picture of Sarah Stockett practicing pilates breathing
  1. Take a comfortable seat. Feel your SITs bones (those bones you feel on your bottom when you’re sitting) press down into whatever you’re sitting on.
  2. Place your hands around the bottom of your ribs so your thumbs are pointing toward your spine and your fingers point toward your belly. Feel your bottom ribs. You want to have your bottom ribs angled so they point straight down at your hips and pelvis. (Sometimes, the ribs will angle forward like they’re aiming for your lap. This is especially true for folks with low back pain. If this sounds like you, try to engage your abdominal muscles to angle your rib cage straight down to your hips.)
  3. Breathe in through your nose and notice how your rib cage fills up. You want to feel your bottom ribs move when you breathe. This way, you know you’re breathing deep enough. You also want to feel your ribs open to the front, expand to the sides, and even expand to the back. (Because of the spine, there’s less opportunity for movement in the back of the rib cage, but there should still be some.)
  4. Envision a midpoint in your abdomen that is totally centered top to bottom, front to back, and left to right.
  5. Exhale through pursed lips like you’re blowing out candles. Feel all the muscles between your ribs and hips gently hug toward this central spot. (Make sure to avoid any sort of squeezing or gripping feelings.)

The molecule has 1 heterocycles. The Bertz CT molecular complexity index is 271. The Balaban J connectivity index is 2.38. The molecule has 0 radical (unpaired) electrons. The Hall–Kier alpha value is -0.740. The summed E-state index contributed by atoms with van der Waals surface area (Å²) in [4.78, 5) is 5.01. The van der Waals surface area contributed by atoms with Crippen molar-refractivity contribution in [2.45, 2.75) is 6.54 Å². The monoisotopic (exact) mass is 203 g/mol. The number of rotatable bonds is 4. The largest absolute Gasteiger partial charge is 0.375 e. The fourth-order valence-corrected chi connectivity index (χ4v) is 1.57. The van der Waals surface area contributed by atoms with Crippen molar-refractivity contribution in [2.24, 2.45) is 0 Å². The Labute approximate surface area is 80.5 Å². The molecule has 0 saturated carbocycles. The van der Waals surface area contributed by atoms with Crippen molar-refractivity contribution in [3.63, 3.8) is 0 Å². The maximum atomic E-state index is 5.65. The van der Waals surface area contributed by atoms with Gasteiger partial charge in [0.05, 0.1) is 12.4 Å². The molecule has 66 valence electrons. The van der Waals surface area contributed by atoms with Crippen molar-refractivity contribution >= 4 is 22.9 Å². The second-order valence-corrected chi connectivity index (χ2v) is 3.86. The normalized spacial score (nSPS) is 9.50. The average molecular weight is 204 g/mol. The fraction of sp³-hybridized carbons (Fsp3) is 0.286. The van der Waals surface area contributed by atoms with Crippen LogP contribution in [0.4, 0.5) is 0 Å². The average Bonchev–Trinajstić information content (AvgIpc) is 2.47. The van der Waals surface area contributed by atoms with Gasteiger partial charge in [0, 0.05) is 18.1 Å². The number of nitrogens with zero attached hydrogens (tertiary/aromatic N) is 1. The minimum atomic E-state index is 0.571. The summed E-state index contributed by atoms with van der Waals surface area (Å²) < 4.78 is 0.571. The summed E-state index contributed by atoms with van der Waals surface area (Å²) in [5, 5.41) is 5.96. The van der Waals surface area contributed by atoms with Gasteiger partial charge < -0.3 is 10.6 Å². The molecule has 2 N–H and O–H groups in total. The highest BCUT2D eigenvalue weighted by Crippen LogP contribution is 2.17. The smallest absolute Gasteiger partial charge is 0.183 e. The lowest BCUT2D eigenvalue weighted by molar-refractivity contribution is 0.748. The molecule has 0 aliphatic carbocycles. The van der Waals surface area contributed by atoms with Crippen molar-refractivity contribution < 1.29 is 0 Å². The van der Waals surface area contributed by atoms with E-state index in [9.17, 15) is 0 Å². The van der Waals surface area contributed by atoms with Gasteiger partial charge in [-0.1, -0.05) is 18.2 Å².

6. Keep breathing.

More Information

For those who are more interested in technical terminology and smaller muscles, I recommend Flash Anatomy Muscles Flash Cards. Any time a client comes to me with pain, I use these flash cards. (I earn a small commission when you order from this link at no extra charge to you.)

Thanks to for the use of their pyramidalis image. Kenhub is a wonderful online anatomy resource. Check out their website if you want to see more information about the pyramidalis muscle.

If you’ve got pelvic pain that you’re trying to relieve, download your copy of The Secret to Immediate + Lasting Pain Relief today! Click here to get your free copy right now.

About Sarah Stockett

Hi, I'm Sarah! I'm a certified Pilates and yoga instructor with a passion for pain relief. I believe you can use simple exercises to relieve your aches + pains. AND, I believe I can teach you how.